I created this crayon-style NPR render by giving each material a separate ID. Then, in the compositor, I dilated and blurred the mask a couple times, getting progressively smaller and lighter in color. This way, we ignore the shader entirely and create more of a watercolor effect where it's darker on the outside, and lighter in the center. The smaller the object or further away from the camera we get, the less likely the lighter bit will show up which is convenient.
Test it out by adding new objects into the scene and giving them the preassigned materials. You can create your own materials by copying the ones I already have and increasing the material index number (the color of the material is meaningless, it's just to make it easier to see in the compositor). Then just duplicate the nodes, change the colors, and combine them back in following the same pattern as the other ones.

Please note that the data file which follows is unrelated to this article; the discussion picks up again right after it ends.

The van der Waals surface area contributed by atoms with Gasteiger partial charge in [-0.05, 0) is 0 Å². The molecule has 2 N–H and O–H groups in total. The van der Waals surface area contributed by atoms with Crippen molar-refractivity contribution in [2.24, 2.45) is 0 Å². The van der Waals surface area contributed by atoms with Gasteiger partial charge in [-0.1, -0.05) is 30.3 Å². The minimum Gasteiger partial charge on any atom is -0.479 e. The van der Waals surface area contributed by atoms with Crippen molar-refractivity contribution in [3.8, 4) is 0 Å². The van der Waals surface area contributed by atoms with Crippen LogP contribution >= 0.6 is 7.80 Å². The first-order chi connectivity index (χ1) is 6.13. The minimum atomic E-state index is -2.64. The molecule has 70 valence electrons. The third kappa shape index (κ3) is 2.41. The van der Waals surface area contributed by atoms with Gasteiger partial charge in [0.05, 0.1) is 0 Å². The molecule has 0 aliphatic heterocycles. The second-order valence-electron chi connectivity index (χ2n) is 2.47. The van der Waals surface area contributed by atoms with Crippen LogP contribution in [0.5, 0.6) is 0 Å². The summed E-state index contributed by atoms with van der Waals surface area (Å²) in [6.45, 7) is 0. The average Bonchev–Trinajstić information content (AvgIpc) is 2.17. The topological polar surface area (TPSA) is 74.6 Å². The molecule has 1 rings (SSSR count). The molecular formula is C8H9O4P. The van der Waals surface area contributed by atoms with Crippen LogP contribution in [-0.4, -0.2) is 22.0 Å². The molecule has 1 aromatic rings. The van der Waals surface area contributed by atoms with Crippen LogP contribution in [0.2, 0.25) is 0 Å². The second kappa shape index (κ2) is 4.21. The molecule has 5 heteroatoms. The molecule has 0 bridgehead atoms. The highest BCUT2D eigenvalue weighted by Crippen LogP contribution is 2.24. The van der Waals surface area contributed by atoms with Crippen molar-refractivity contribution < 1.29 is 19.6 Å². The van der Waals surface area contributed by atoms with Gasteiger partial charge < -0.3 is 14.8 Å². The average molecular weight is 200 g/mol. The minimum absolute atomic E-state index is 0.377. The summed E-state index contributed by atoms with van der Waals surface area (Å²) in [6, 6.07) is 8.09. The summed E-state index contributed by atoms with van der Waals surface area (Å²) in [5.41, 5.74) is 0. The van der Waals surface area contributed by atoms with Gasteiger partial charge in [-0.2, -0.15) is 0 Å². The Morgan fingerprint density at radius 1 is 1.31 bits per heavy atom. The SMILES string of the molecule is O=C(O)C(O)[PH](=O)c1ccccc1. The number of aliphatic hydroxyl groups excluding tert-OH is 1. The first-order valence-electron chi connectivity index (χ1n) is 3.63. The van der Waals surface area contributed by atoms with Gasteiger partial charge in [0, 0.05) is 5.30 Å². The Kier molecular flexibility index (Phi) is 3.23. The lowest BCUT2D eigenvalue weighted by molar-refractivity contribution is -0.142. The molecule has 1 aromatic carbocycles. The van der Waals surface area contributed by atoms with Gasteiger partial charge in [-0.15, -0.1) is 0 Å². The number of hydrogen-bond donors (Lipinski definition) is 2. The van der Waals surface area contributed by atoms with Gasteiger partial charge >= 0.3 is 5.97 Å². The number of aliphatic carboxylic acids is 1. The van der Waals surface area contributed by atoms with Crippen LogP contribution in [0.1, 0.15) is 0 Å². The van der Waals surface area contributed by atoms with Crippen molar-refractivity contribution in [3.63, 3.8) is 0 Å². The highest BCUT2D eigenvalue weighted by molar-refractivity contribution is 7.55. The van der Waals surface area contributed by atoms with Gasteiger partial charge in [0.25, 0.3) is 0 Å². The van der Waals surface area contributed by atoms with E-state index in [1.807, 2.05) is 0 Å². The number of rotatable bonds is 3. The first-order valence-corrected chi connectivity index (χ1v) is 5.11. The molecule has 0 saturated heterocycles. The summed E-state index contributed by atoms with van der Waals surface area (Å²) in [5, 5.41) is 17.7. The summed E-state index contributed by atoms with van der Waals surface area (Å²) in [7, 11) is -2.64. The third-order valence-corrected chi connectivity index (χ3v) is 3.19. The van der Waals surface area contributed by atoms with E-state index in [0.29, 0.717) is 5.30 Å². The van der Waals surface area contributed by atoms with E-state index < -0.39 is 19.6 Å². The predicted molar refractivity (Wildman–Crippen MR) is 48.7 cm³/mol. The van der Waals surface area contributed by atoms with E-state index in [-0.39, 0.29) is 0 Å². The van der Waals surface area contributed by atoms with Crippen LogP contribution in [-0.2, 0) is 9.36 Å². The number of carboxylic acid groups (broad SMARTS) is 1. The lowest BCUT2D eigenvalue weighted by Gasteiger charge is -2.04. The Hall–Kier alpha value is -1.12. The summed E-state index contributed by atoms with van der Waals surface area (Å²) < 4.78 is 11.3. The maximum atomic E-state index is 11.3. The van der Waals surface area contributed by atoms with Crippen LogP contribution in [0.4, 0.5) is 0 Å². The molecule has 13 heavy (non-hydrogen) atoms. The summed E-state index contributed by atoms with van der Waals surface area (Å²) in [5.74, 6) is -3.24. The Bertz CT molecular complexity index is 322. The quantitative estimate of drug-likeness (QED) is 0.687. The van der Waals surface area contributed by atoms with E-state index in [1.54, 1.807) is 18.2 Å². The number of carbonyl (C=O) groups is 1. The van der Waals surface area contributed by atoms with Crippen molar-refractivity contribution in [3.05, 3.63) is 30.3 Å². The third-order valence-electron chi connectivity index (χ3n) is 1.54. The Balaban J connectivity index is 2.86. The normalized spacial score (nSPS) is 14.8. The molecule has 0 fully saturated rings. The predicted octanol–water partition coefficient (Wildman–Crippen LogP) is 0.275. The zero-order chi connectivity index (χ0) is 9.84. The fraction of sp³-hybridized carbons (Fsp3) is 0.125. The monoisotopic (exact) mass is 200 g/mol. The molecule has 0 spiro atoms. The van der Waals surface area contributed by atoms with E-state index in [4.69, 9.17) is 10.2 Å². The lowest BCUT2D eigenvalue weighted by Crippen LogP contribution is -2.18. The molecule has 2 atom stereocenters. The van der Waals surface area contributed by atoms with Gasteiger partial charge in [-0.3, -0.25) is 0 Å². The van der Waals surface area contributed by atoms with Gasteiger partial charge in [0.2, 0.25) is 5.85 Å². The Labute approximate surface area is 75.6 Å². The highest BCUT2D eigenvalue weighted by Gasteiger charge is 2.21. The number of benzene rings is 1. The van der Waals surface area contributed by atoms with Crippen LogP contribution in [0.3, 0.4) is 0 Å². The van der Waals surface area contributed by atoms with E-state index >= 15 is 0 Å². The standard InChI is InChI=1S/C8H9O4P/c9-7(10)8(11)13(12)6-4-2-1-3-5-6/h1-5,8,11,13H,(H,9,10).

For this blend, I used a ricepaper texture (http://maplerose-stock.deviantart.com/art/Rice-paper-texture-172001815) but do experiment with other textures as the results will vary dramatically if you change the background texture or blend mode (I'm using burn, but linear light and multiply as create great effects).
I'm also use Edge Nodes which come from Blender NPR (http://blendernpr.org/edge-node-v1-2-4-july-2015/) although I downloaded them as part of the Sharkigator node collection (http://sharkigator.deviantart.com/art/Sharkigator-Node-Collection-Rev-004-583309156). You might consider turning them off and tinkering with FreeStyle instead, textured lines can further the effect.
I've been a BlendSwap user for a while, I'm excited to finally be contributing something! Feel free to use this however you like, I'd love to see what you come up with, or if you find a better way of doing it.